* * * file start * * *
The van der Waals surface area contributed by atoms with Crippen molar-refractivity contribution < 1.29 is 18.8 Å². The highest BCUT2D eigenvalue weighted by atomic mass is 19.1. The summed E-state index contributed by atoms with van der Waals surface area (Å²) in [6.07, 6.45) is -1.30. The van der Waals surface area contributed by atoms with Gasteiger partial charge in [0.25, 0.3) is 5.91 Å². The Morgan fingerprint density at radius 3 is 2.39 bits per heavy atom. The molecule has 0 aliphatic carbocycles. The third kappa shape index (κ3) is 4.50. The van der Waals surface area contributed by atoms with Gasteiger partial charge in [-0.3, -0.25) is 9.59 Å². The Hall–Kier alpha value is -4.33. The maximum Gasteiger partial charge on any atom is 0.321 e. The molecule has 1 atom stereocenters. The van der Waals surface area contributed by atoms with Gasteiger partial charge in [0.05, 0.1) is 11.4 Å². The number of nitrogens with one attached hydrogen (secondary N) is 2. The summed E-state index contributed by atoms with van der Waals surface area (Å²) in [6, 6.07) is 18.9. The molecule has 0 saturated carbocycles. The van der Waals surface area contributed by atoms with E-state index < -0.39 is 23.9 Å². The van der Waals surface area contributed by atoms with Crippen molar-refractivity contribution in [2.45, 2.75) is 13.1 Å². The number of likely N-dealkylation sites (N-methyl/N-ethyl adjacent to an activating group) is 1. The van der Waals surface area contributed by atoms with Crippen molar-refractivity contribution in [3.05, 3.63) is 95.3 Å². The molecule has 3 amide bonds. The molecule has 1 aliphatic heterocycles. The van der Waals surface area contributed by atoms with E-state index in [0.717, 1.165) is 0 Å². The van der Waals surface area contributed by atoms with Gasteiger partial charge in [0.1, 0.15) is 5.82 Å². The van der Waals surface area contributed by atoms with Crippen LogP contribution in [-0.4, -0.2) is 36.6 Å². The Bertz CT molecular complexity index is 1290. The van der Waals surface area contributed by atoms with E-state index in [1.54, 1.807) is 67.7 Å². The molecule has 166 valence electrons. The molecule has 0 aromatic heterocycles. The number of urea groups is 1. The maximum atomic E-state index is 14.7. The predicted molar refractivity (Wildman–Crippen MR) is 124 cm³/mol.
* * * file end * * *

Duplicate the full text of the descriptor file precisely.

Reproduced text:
The van der Waals surface area contributed by atoms with Crippen molar-refractivity contribution < 1.29 is 18.8 Å². The highest BCUT2D eigenvalue weighted by atomic mass is 19.1. The summed E-state index contributed by atoms with van der Waals surface area (Å²) in [6.07, 6.45) is -1.30. The van der Waals surface area contributed by atoms with Gasteiger partial charge in [0.25, 0.3) is 5.91 Å². The Morgan fingerprint density at radius 3 is 2.39 bits per heavy atom. The molecule has 0 aliphatic carbocycles. The third kappa shape index (κ3) is 4.50. The van der Waals surface area contributed by atoms with Gasteiger partial charge in [-0.3, -0.25) is 9.59 Å². The Hall–Kier alpha value is -4.33. The maximum Gasteiger partial charge on any atom is 0.321 e. The molecule has 1 atom stereocenters. The van der Waals surface area contributed by atoms with Gasteiger partial charge in [0.05, 0.1) is 11.4 Å². The number of nitrogens with one attached hydrogen (secondary N) is 2. The summed E-state index contributed by atoms with van der Waals surface area (Å²) in [6, 6.07) is 18.9. The molecule has 0 saturated carbocycles. The van der Waals surface area contributed by atoms with E-state index < -0.39 is 23.9 Å². The van der Waals surface area contributed by atoms with Crippen molar-refractivity contribution in [2.45, 2.75) is 13.1 Å². The number of likely N-dealkylation sites (N-methyl/N-ethyl adjacent to an activating group) is 1. The van der Waals surface area contributed by atoms with Crippen molar-refractivity contribution in [3.05, 3.63) is 95.3 Å². The molecule has 3 amide bonds. The molecule has 1 aliphatic heterocycles. The van der Waals surface area contributed by atoms with E-state index in [0.717, 1.165) is 0 Å². The van der Waals surface area contributed by atoms with Gasteiger partial charge in [0.1, 0.15) is 5.82 Å². The van der Waals surface area contributed by atoms with Crippen LogP contribution in [-0.4, -0.2) is 36.6 Å². The Bertz CT molecular complexity index is 1290. The van der Waals surface area contributed by atoms with E-state index in [1.54, 1.807) is 67.7 Å². The molecule has 166 valence electrons. The molecule has 0 aromatic heterocycles. The number of urea groups is 1. The maximum atomic E-state index is 14.7. The predicted molar refractivity (Wildman–Crippen MR) is 124 cm³/mol.